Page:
We are building an entirely new kind of water quality monitoring system for aquaculture and the biggest fear we hear from farmers, especially those without aeration, are drops in dissolved oxygen at night. Not only can this leave the animals in stressful conditions where they will grow more slowly and be more susceptible to disease, but farmers often show up to a pond in the morning to find the animals dead.
In this post we’ll explore the dangers of dissolved oxygen falling at night and what farmers today are doing about it.
What Causes Dissolved Oxygen to Fall at Night
Dissolved oxygen drops when oxygen is not being produced in a pond. In algael, extensive systems this occurs at night as they are often not aerated. The algae, who have been busy photosynthesizing and producing oxygen all day switch modes and behig respirating.
Not only does this produce carbon dioxide, which can reduce pH in a poorly buffered pond, but it means that any remaining oxygen dissolved in the pond water will begin to off-gas and be consumed by the other animals, plants, and microorganisms in the pond until the sun rises again.
We’ve heard about farmers who are willing to roll the dice and live with dissolved oxygen as low as 1.5 mg/L for extended periods of time. This is only in highly extensive ponds, of course. We’ve also heard of farmers checking their dissolved oxygen three times per night to catch and low DO scenarios so emergency hydrogen peroxide can be rushed to the pond and provide a boost of 1.0 mg/L until the next morning.
Monitoring Options to Save Your Ponds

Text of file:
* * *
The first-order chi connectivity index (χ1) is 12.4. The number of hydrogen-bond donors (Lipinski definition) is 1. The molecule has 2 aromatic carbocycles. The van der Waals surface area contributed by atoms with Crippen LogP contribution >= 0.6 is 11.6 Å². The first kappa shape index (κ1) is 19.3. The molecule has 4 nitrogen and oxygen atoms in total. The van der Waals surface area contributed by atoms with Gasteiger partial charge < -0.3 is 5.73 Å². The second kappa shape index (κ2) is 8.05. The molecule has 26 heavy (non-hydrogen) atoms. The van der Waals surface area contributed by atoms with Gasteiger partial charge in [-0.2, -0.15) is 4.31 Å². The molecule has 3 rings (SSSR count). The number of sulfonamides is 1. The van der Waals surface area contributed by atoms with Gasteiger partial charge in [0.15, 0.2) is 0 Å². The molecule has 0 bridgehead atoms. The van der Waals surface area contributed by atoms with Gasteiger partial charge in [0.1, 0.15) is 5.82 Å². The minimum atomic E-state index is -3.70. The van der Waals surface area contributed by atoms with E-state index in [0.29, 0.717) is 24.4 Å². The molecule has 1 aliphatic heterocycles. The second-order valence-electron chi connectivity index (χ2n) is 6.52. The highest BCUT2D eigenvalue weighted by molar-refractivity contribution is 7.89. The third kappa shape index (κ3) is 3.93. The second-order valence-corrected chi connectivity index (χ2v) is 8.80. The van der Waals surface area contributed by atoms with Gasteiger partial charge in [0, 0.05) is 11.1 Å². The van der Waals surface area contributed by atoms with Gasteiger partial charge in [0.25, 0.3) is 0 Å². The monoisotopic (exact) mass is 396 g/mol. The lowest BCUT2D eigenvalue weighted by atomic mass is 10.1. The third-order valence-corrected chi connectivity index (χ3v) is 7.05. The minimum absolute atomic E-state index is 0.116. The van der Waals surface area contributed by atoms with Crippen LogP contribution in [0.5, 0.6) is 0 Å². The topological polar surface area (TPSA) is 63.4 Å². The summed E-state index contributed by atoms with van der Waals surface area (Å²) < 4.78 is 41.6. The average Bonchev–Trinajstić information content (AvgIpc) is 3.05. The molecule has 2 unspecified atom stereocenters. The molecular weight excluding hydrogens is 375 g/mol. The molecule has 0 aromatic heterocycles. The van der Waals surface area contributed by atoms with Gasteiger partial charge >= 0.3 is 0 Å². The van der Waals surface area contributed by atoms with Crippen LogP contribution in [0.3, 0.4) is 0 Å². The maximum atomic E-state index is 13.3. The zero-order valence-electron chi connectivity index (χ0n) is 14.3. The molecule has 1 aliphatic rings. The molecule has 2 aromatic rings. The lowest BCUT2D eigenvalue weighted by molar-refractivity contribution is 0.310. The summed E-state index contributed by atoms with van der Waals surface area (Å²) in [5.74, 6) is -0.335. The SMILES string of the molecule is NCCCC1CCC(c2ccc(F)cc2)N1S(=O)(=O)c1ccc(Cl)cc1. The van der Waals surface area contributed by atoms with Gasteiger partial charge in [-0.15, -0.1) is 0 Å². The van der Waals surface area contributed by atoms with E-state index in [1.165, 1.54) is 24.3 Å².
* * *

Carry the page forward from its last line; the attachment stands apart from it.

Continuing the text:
In extensive systems, the vast majority of farmers monitor their ponds with handheld sensors at 1-3 times per night. They walk from pond to pond take a reading, write it down on a clipboard, and go to the next. If something is very off, they walkie-talkie back to the office to report the number.
The issue with such a system as the motivation to make up the next number after such a rotation of ponds is high. Or just say it didn’t change much from reading to reading.
To combat this farmers are looking to continuous sensors that can report immediately if a pond’s dissolved oxygen level falls below desired parameters. The problem with such systems is that they are very expensive and difficult to keep clean and calibrated, so farmers don’t yet trust them (we’re changing that).
How to Avoid Low Dissolved Oxygen at Night in Your Pond
Monitoring is a start, but how to avoid low dissolved oxygen levels? One choice is to stock less densely. This puts less pressure on the pond as a whole to produce and will mean that less feed has been introduced so overall the pond is less biologically active than in a more intensive system.
Aeration is another option. The bonus with such an investment is that it opens up the possibilities for significantly higher stocking densities as increased aeration is needed to allow the animals to consume the levels of feed required.
Finally, higher water exchange and updated pond canal designs can help bring in a slow, but steady trickle of higher oxygenated water where the shrimp can gravitate towards at night.
Low dissolved oxygen is a threat every night but with careful investment design and forthcoming technology advances, waking up to find an entire pond lost will be a thing of the past.